Bring Up the Bodies – the London Play

The new plays in London adapting Hilary Mantel’s award winning best sellers have been compared to a British version of House of Cards – full of political intrigue and back-door negotiations. If you have read and enjoyed the books, seeing them in play form can feel like stepping through the looking glass into Henry VIII’s world. “Wolf Hall” and “Bring Up the Bodies” play on alternate nights with a cast of characters (seven of them called Thomas) from the Royal Shakespeare Company.

I recently sat in a packed house to see “Bring Up the Bodies.” Over a thousand pages of print unfolded through two acts. The action is easy to follow and as compelling as Mantel’s books with teasingly ambiguous subplots. You will have to decide if Anne Boleyn was promiscuous and incestuous, or if the accusations were merely a convenient way for Henry to move on to Jane Seymour. The asides are as juicy and memorable as Noel Coward’s zingers.

I may have to reread Mantel’s books now; on second thought, it would be easier to wait for the BBC televised series in 2015.

Read my reviews of the books:

Wolf Hall

Bring Up the Bodies

And check out the RSC cast:

Bring Up the Bodies RSC

Behind the Scenes at the Museum

BehindTheScenesAtTheMuseumKate Atkinson caused a stir with her first book – Behind the Scenes at the Museum – by winning the Whitbread Prize in 1995.  Since then she has continued to win awards for her stories, but noted in an interview:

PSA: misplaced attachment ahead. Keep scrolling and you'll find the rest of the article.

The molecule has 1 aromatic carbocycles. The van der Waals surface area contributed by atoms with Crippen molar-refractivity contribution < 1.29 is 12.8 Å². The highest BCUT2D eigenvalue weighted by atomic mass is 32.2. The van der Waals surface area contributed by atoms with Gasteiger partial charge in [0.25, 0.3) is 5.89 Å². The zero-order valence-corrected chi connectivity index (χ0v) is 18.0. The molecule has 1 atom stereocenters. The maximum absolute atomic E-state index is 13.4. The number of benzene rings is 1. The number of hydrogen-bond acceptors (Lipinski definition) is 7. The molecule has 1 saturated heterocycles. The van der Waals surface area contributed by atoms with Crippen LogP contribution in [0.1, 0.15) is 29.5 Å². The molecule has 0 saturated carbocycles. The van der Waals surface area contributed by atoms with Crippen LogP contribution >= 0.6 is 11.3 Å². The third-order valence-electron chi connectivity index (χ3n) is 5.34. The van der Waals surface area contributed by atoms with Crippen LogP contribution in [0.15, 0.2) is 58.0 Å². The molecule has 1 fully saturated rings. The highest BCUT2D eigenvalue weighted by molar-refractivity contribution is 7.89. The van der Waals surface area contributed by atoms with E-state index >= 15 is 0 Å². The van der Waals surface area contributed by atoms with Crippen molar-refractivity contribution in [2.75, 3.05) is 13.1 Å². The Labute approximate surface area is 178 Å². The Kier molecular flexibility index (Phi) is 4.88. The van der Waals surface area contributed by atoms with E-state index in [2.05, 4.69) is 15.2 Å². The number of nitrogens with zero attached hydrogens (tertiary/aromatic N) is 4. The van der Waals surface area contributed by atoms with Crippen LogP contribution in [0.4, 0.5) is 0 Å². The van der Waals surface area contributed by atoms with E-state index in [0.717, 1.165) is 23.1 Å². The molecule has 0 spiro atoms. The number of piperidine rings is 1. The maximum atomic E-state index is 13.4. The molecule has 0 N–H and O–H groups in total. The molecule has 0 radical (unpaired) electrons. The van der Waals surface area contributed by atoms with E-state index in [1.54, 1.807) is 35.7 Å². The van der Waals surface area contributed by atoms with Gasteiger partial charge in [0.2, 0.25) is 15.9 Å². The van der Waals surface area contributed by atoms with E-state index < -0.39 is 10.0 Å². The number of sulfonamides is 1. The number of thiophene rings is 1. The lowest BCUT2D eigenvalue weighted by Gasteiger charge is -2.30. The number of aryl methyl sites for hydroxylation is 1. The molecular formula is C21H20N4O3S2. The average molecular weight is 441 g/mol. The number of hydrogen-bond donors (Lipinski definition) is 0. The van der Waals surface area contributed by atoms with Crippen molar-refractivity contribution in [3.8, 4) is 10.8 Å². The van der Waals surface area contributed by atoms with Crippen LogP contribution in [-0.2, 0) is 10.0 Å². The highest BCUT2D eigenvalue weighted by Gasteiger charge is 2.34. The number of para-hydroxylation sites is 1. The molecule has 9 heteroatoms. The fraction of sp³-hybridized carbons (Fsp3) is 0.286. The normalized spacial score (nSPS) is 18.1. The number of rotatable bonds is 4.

{her ideal situation would be} “to have enough money … [to] write and not be published”. {She doesn’t like reviews or critics.} “It’s a very uncomfortable thing for a writer, we’re very tender.”

When critics assaulted her for winning for her first book – over seasoned authors – Hilary Mantel (Bring Up the Bodies) defended the first-time author with a scathing op-ed piece in the London Review of Books titled – Shop!   After reading Atkinson’s latest success – Life After Life – I was curious to read her first book.

With the same theme of examining a life from birth through the voice of the narrator, Behind the Scenes at the Museum reflects the historical perspective and self-examination that later became the unique twist of rebirth in Life After Life.  In this first novel, however, the life of Ruby Lennox continues as everyone around her seems to die, and the story is dense with details that sometimes mask the clues that later reveal surprises in Ruby’s life.

Ruby’s story begins with conception and throughout the book she assumes a dual role.  Spanning the late nineteenth and twentieth century, Ruby tells her own story and that of the women in her life – her mother, grandmother, and great-grandmother.  She also acts as the omniscient narrator with access to the future fates of her sisters and lovers, revealed in chapters titled “footnotes.”  Atkinson withholds two major surprises in the telling – one about Ruby herself and the other about the father of a major character – no spoilers here.

As the scenes shift from each woman’s fate, their commonalities create a thread through relationships and hardships – all affecting Ruby and her life.  Atkinson neatly notes:

“The past is what you take with you.”

If I had not read Life After Life first, I’m not sure if I would have enjoyed this one as much.    Atkinson’s style takes some getting used to, and Behind the Scenes at the Museum has obscure moments that are sometimes confusing.  But I could hear Ursula (the narrator from Life After Life) singing in the wings – waiting to be born.